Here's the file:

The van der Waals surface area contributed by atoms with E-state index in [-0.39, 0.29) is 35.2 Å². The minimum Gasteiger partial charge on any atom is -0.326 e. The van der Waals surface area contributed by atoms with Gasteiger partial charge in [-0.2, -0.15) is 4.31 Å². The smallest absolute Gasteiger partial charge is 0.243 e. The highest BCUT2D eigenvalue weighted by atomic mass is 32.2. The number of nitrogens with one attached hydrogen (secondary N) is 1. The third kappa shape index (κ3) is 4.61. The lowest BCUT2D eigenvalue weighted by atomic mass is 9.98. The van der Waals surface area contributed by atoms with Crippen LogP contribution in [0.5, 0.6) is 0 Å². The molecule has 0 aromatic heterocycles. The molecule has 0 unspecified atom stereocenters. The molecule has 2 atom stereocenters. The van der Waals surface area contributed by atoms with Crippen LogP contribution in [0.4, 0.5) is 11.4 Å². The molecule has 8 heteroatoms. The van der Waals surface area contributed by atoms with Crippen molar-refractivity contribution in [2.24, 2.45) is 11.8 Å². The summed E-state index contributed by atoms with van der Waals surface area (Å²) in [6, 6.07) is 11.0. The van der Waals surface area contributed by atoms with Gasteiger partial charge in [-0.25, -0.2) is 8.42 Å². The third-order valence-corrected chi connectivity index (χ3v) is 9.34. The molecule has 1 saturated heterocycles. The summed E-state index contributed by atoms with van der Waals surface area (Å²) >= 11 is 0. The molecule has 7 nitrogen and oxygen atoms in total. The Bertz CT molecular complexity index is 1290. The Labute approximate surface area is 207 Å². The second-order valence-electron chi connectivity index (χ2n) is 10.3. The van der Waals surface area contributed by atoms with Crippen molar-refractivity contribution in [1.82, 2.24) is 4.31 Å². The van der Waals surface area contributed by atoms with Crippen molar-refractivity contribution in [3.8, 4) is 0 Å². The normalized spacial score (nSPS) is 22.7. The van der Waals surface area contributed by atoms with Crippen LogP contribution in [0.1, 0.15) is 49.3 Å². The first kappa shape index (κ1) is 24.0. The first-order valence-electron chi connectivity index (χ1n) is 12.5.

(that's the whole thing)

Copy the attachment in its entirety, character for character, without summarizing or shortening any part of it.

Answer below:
The van der Waals surface area contributed by atoms with E-state index in [-0.39, 0.29) is 35.2 Å². The minimum Gasteiger partial charge on any atom is -0.326 e. The van der Waals surface area contributed by atoms with Gasteiger partial charge in [-0.2, -0.15) is 4.31 Å². The smallest absolute Gasteiger partial charge is 0.243 e. The highest BCUT2D eigenvalue weighted by atomic mass is 32.2. The number of nitrogens with one attached hydrogen (secondary N) is 1. The third kappa shape index (κ3) is 4.61. The lowest BCUT2D eigenvalue weighted by atomic mass is 9.98. The van der Waals surface area contributed by atoms with Crippen LogP contribution in [0.5, 0.6) is 0 Å². The molecule has 0 aromatic heterocycles. The molecule has 0 unspecified atom stereocenters. The molecule has 2 atom stereocenters. The van der Waals surface area contributed by atoms with Crippen LogP contribution in [0.4, 0.5) is 11.4 Å². The molecule has 8 heteroatoms. The van der Waals surface area contributed by atoms with Crippen molar-refractivity contribution in [2.24, 2.45) is 11.8 Å². The summed E-state index contributed by atoms with van der Waals surface area (Å²) in [6, 6.07) is 11.0. The van der Waals surface area contributed by atoms with Gasteiger partial charge in [-0.25, -0.2) is 8.42 Å². The third-order valence-corrected chi connectivity index (χ3v) is 9.34. The molecule has 1 saturated heterocycles. The summed E-state index contributed by atoms with van der Waals surface area (Å²) >= 11 is 0. The molecule has 7 nitrogen and oxygen atoms in total. The Bertz CT molecular complexity index is 1290. The Labute approximate surface area is 207 Å². The second-order valence-electron chi connectivity index (χ2n) is 10.3. The van der Waals surface area contributed by atoms with Crippen molar-refractivity contribution in [1.82, 2.24) is 4.31 Å². The van der Waals surface area contributed by atoms with Crippen molar-refractivity contribution in [3.8, 4) is 0 Å². The normalized spacial score (nSPS) is 22.7. The van der Waals surface area contributed by atoms with Crippen LogP contribution in [0.1, 0.15) is 49.3 Å². The first kappa shape index (κ1) is 24.0. The first-order valence-electron chi connectivity index (χ1n) is 12.5.